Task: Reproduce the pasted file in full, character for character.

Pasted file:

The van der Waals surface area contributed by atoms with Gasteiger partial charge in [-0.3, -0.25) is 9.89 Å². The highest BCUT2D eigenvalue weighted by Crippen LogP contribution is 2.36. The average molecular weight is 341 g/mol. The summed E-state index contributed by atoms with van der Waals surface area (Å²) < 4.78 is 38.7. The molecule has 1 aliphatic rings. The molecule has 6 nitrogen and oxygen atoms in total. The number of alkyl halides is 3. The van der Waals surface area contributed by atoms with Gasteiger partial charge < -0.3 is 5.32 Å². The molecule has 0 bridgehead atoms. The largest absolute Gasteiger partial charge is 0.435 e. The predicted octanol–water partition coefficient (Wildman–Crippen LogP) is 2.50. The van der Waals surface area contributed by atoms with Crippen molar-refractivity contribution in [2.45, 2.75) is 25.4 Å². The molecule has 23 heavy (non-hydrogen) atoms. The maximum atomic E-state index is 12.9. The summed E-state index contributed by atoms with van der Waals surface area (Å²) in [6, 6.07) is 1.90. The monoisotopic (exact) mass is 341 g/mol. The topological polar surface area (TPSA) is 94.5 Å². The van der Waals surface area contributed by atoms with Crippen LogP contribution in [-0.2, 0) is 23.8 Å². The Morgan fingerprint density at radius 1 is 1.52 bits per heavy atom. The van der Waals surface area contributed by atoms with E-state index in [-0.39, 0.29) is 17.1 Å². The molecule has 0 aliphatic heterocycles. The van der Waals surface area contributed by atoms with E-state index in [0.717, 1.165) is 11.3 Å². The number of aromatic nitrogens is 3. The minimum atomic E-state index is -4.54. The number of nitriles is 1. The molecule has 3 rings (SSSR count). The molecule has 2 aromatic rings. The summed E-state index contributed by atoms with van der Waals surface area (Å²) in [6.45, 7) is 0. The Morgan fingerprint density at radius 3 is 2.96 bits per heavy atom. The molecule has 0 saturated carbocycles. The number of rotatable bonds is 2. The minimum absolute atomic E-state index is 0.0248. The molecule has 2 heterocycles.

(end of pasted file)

The van der Waals surface area contributed by atoms with Gasteiger partial charge in [-0.3, -0.25) is 9.89 Å². The highest BCUT2D eigenvalue weighted by Crippen LogP contribution is 2.36. The average molecular weight is 341 g/mol. The summed E-state index contributed by atoms with van der Waals surface area (Å²) < 4.78 is 38.7. The molecule has 1 aliphatic rings. The molecule has 6 nitrogen and oxygen atoms in total. The number of alkyl halides is 3. The van der Waals surface area contributed by atoms with Gasteiger partial charge < -0.3 is 5.32 Å². The molecule has 0 bridgehead atoms. The largest absolute Gasteiger partial charge is 0.435 e. The predicted octanol–water partition coefficient (Wildman–Crippen LogP) is 2.50. The van der Waals surface area contributed by atoms with Crippen molar-refractivity contribution in [2.45, 2.75) is 25.4 Å². The molecule has 23 heavy (non-hydrogen) atoms. The maximum atomic E-state index is 12.9. The summed E-state index contributed by atoms with van der Waals surface area (Å²) in [6, 6.07) is 1.90. The monoisotopic (exact) mass is 341 g/mol. The topological polar surface area (TPSA) is 94.5 Å². The van der Waals surface area contributed by atoms with Crippen LogP contribution in [-0.2, 0) is 23.8 Å². The Morgan fingerprint density at radius 1 is 1.52 bits per heavy atom. The van der Waals surface area contributed by atoms with E-state index in [-0.39, 0.29) is 17.1 Å². The molecule has 0 aliphatic heterocycles. The van der Waals surface area contributed by atoms with E-state index in [0.717, 1.165) is 11.3 Å². The number of aromatic nitrogens is 3. The minimum atomic E-state index is -4.54. The number of nitriles is 1. The molecule has 3 rings (SSSR count). The molecule has 2 aromatic rings. The summed E-state index contributed by atoms with van der Waals surface area (Å²) in [6.45, 7) is 0. The Morgan fingerprint density at radius 3 is 2.96 bits per heavy atom. The molecule has 0 saturated carbocycles. The number of rotatable bonds is 2. The minimum absolute atomic E-state index is 0.0248. The molecule has 2 heterocycles.